{
                    raw_adc = raw_adc - 16384;
                }
        
                // raw_adc = raw_adc * LSB(250 µV)/PGA for PGA = 1;
       
                break;
    
        case 16:

                raw_adc = data[0];
                raw_adc = raw_adc << 8;
                raw_adc |= data[1];

                if(raw_adc > 32767)
                {
                    raw_adc = raw_adc - 65536;
                }
            
                // raw_adc = raw_adc * LSB(62.5 µV)/PGA for PGA = 1;
      
                break;
    }
    return raw_adc;
}

The above section is used to setup the MCP3428 to read channel one with 12-bit resolution and a gain of two (very important).  Once we write the setup bytes, we introduce a small delay to give channel one some time to setup and take enough samples to calculate the ADC value. If the delay is too short, fluctuations in the readings will occur. If you are using the MCP3428 in the 16-bit mode, you will need to setup this delay to a higher value (around 1 second).  Please check the MCP3428 datasheet for more information.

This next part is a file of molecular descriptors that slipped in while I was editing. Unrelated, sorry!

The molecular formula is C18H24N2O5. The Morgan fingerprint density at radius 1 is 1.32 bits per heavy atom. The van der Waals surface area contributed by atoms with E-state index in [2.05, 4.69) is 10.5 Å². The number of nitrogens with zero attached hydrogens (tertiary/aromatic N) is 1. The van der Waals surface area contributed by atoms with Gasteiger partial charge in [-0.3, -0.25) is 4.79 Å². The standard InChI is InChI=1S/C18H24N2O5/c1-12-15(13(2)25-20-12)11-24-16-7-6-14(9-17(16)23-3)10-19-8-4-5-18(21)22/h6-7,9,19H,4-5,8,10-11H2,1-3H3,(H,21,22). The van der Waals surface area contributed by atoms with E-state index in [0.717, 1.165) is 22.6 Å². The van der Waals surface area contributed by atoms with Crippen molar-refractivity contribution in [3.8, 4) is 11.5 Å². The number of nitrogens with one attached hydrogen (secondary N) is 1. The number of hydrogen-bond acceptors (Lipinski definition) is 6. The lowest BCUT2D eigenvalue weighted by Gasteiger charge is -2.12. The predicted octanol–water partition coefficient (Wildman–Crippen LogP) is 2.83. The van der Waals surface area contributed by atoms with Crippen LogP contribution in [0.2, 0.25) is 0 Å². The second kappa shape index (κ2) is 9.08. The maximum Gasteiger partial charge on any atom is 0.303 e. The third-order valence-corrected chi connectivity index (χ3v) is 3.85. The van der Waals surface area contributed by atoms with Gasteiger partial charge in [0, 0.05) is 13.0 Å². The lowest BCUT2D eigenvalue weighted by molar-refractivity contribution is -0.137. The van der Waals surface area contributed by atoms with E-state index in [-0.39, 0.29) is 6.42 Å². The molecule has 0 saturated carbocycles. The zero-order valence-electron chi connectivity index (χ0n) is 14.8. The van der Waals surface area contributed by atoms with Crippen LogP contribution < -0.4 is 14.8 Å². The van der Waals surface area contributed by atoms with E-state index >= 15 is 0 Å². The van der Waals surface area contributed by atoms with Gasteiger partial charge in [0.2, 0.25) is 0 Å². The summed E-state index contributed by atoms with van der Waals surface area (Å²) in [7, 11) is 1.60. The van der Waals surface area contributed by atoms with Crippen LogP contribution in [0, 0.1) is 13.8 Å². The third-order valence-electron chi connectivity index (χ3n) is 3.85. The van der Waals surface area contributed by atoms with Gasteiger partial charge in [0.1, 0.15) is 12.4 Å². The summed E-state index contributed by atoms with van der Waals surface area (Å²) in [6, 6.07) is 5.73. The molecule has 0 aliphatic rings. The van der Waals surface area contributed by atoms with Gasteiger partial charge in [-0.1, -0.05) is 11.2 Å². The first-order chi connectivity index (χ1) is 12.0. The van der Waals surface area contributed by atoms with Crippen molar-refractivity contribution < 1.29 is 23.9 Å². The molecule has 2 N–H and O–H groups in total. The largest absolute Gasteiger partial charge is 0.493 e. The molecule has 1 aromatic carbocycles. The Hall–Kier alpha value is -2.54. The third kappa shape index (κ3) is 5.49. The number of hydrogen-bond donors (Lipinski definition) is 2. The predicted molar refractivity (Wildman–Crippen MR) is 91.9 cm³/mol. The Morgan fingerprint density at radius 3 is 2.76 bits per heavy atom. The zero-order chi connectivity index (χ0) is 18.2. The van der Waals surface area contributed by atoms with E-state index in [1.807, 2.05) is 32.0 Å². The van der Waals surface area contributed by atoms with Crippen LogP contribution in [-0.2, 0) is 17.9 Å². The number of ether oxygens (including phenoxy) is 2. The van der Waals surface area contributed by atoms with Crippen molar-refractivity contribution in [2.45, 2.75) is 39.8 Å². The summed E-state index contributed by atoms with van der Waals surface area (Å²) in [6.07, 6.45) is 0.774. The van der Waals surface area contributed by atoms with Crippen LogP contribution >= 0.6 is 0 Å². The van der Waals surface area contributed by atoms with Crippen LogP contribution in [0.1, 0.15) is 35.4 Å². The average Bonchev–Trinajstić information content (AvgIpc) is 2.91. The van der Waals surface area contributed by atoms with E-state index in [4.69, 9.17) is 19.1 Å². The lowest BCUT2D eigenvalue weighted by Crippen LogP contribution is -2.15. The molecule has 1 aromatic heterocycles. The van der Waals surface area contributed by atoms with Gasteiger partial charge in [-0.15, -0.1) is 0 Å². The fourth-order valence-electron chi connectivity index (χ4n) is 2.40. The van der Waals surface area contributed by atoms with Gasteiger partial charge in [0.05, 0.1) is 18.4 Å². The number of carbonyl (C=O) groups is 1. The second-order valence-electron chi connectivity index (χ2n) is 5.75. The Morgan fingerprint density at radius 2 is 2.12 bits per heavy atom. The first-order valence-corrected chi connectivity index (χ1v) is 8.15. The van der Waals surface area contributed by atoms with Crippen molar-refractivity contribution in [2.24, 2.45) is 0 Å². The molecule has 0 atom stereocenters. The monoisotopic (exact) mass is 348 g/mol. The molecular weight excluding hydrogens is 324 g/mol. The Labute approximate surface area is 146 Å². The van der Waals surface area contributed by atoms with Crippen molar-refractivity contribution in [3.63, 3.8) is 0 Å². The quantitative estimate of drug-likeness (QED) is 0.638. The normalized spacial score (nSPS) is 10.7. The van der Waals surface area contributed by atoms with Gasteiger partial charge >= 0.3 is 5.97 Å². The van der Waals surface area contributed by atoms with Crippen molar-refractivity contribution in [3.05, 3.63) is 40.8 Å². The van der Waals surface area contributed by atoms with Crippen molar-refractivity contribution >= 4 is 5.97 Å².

MCP3428 Addressing

The NCD 4-20mA Receiver board has 2 address jumpers with floating address support. Up to eight 4-channel 4-20mA receiver boards can be used with one master. To learn more about the address setup, please see the wiring diagram below:

 

 

 

MCP3428 Configuration Bits

MCP3428 configuration register is used to setup the channel selection, conversion mode, sample rate and gain setting. This register has 8-bits, which can be changed to obtain a certain setting. The most common bits you need to know about are

  1. Channel Selection — bit 6 and bit 5 of the configuration register
  2. Conversion Mode — bit 4, keep this bit set to use MCP3428 in continuous mode
  3. Sample Rate — bit 3 and bit 2 to select the sample rate